During the Proprietary period in North Carolina (before the establishment of royal government in 1731), the "governor's council," precursor to the modern Council of State, was a group of 6 to 12 men appointed by the governor. The council served as the Upper House of the legislature, acted as an advisory board to the governor (similar to the modern gubernatorial cabinet), and sat as the highest court of appeals until about 1712. From then until the American Revolution, the council functioned as the Court of Chancery for the colony. The president of the council served as chief executive in the governor's absence.
With the advent of royal government, the council became even stronger than its Proprietary forebear. When it functioned as a legislative branch, the governor no longer attended its sessions, as had frequently been the case before 1731. The council had an extensive role in shaping executive proclamations and decrees, granting land, and extending patronage, especially the appointments of justices of the peace. Although the Proprietary council had had these powers too, the often muddled authority characterizing the Proprietary years tended to dilute the council's role.
The term "governor's council" is misleading, particularly during the royal period. Although governors nominated councillors, the Privy Council in England was the appointing authority, and it sometimes named its own members. Even in the most favorable circumstances to a governor, a period of 18 to 36 months usually ensued between nomination and swearing in. Furthermore, governors sometimes discovered that their nominees did not vote as expected.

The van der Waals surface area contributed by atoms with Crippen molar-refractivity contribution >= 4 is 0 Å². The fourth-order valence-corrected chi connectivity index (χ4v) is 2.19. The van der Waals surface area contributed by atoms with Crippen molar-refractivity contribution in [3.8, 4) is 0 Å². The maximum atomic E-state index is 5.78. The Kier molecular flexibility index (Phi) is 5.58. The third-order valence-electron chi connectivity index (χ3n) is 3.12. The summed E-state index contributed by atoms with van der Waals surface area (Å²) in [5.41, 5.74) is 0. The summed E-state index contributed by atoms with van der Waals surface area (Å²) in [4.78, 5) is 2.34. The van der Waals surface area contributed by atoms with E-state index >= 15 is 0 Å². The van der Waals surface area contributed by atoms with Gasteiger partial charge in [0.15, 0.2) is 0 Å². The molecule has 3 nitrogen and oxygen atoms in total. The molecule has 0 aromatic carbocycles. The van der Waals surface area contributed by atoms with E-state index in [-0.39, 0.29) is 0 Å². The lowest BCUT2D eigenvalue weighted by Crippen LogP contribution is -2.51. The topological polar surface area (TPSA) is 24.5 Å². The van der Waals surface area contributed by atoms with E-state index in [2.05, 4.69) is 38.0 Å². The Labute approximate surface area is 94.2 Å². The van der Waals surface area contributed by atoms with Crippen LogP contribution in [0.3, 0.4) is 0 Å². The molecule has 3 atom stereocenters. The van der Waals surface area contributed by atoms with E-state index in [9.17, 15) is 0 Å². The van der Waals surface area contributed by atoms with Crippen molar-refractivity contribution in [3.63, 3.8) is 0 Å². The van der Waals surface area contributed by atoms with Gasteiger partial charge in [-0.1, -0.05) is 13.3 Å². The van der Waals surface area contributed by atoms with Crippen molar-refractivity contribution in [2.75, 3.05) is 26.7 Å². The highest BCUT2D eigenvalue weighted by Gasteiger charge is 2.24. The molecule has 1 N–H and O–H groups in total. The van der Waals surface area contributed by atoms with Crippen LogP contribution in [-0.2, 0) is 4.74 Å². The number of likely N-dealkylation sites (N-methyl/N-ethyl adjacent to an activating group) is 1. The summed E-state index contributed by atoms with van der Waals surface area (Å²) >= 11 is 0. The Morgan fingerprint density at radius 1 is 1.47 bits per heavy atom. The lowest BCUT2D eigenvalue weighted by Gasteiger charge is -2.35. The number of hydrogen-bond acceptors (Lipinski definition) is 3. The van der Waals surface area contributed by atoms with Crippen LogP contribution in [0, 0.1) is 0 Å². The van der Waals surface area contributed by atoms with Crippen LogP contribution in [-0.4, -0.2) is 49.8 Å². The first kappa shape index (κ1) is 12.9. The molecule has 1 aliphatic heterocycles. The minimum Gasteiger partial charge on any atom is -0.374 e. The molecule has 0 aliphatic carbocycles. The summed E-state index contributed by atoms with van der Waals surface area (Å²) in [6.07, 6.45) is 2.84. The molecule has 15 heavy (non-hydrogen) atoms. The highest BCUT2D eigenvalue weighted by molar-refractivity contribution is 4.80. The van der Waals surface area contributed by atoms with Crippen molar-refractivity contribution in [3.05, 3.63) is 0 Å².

Councillors were usually among the wealthiest citizens of the province and as such were leaders of society. That wealth often provided a measure of independence from the governor. Finally, councillors served at the "king's pleasure," not the governor's, and a new governor would usually face a council with "holdovers" from a prior administration. Current hindsight tends to downplay the importance of the council in light of the rise of the Lower House of the legislature prior to the Revolution, but the council was a powerful political force in colonial North Carolina.
Robert J. Cain, ed., Records of the Executive Council, 1664-1734 (1984).
William S. Price Jr., "'Men of Good Estates': Wealth among North Carolina's Royal Councillors," NCHR 49 (1972).
Minutes of the North Carolina Governor's Council, North Carolina. Council, May 09, 1712 - May 10, 1712, Volume 01, Pages 841-844, DocSouth, UNC: http://docsouth.unc.edu/csr/index.html/document/csr01-0451
1 January 2006 | Price, William S., Jr.